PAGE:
A pharmaceutical composition for use in the methods disclosed herein can contain formulation agent(s) for modifying, maintaining, or preserving, for example, the pH, osmolarity, viscosity, clarity, color, isotonicity, odor, sterility, stability, rate of dissolution or release, adsorption, or penetration of the composition. Suitable formulation agents include, but are not limited to, amino acids (such as glycine, glutamine, asparagine, arginine, or lysine), antimicrobials, antioxidants (such as ascorbic acid, sodium sulfite, or sodium hydrogen-sulfite), buffers (such as borate, bicarbonate, Tris-HCl, citrates, phosphates, or other organic acids), bulking agents (such as mannitol or glycine), chelating agents (such as ethylenediamine tetraacetic acid (EDTA)), complexing agents (such as caffeine, polyvinylpyrrolidone, beta-cyclodextrin, or hydroxypropyl-beta-cyclodextrin), fillers, monosaccharides, disaccharides, and other carbohydrates (such as glucose, mannose, or dextrins), proteins (such as serum albumin, gelatin, or immunoglobulins), coloring, flavoring and diluting agents, emulsifying agents, hydrophilic polymers (such as polyvinylpyrrolidone), low molecular weight polypeptides, salt-forming counterions (such as sodium), preservatives (such as benzalkonium chloride, benzoic acid, salicylic acid, thimerosal, phenethyl alcohol, methylparaben, propylparaben, chlorhexidine, sorbic acid, or hydrogen peroxide), solvents (such as glycerin, propylene glycol, or polyethylene glycol), sugar alcohols (such as mannitol or sorbitol), suspending agents, surfactants or wetting agents (such as pluronics; PEG; sorbitan esters; polysorbates such as Polysorbate 20 or Polysorbate 80; Triton; tromethamine; lecithin; cholesterol or tyloxapal), stability enhancing agents (such as sucrose or sorbitol), tonicity enhancing agents (such as alkali metal halides—preferably sodium or potassium chloride—or mannitol sorbitol), delivery vehicles, diluents, excipients and/or pharmaceutical adjuvants (see, e.g., REMINGTON: THE SCIENCE AND PRACTICE OF PHARMACY, 19th edition, (1995); Berge et al., J. Pharm. Sci., 6661), 1-19 (1977). Additional relevant principles, methods, and agents are described in, e.g., Lieberman et al., PHARMACEUTICAL DOSAGE FORMS-DISPERSE SYSTEMS (2nd ed., vol. 3, 1998); Ansel et al., PHARMACEUTICAL DOSAGE FORMS & DRUG DELIVERY SYSTEMS (7th ed. 2000); Martindale, THE EXTRA PHARMACOPEIA (31st edition), Remington's PHARMACEUTICAL SCIENCES (16th-20th and subsequent editions); The Pharmacological Basis Of Therapeutics, Goodman and Gilman, Eds. (9th ed.—1996); Wilson and Gisvolds' TEXTBOOK OF ORGANIC MEDICINAL AND PHARMACEUTICAL CHEMISTRY, Delgado and Remers, Eds. (10th ed., 1998); Principles of formulating pharmaceutically acceptable compositions also are described in, e.g., Aulton, PHARMACEUTICS: THE SCIENCE OF DOSAGE FORM DESIGN, Churchill Livingstone (New York) (1988), EXTEMPORANEOUS ORAL LIQUID DOSAGE PREPARATIONS, CSHP (1998), all of which references are incorporated herein by reference for any purpose).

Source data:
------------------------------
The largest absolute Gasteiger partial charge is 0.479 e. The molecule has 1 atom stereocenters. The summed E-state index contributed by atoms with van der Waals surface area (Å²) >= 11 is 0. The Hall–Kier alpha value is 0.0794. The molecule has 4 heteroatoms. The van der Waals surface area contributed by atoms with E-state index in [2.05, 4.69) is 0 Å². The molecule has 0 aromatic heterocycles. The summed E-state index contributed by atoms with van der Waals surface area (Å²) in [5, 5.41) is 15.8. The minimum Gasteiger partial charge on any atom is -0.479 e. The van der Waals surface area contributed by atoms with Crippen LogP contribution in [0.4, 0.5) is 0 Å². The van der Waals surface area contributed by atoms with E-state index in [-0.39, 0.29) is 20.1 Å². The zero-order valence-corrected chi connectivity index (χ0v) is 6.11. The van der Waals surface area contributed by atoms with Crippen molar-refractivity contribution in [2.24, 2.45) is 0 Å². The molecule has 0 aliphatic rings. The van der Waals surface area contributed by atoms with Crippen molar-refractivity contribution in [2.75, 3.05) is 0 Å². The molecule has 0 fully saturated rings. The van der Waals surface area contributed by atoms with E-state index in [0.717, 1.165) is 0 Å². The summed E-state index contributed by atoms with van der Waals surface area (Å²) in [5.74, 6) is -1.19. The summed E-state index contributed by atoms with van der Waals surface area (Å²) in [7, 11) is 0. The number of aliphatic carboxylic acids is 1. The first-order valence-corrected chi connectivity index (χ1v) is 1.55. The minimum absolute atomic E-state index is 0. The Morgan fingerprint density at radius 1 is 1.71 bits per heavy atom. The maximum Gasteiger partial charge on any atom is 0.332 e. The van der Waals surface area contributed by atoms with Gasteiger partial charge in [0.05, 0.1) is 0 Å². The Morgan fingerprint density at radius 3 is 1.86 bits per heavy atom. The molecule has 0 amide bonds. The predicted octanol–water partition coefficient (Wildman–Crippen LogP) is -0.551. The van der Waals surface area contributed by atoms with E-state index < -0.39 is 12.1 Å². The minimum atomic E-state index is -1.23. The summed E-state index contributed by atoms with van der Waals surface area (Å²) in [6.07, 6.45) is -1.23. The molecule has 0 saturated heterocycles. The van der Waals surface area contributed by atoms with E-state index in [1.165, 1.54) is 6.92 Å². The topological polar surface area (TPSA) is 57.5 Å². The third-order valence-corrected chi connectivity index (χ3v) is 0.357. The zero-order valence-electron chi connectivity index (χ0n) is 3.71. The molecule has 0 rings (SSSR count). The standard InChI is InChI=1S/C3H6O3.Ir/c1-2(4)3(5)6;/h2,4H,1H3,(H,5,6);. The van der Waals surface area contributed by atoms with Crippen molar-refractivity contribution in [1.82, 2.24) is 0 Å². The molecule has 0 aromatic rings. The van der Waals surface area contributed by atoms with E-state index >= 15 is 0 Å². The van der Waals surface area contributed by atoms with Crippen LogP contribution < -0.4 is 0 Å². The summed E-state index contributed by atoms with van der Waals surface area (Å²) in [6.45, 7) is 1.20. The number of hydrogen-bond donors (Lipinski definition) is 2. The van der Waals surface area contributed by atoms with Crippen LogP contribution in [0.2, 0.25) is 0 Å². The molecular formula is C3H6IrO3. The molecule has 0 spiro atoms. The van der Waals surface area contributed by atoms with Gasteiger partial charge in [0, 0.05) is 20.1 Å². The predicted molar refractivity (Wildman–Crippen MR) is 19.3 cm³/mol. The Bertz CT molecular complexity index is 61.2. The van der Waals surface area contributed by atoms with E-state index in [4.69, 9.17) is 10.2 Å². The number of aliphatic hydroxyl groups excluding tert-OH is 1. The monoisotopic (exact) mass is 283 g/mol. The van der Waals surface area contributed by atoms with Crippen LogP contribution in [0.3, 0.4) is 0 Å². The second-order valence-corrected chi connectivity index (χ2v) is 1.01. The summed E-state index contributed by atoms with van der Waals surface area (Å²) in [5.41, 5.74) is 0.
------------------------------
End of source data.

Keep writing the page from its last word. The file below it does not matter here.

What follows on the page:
The optimal pharmaceutical composition for use in the methods disclosed herein will be determined by a skilled artisan depending upon, for example, the intended route of administration, delivery format, and desired dosage (see, e.g., Remington's PHARMACEUTICAL SCIENCES, supra). Such compositions can influence the physical state, stability, rate of in vivo release, and rate of in vivo clearance of the a FGF21 polypeptide.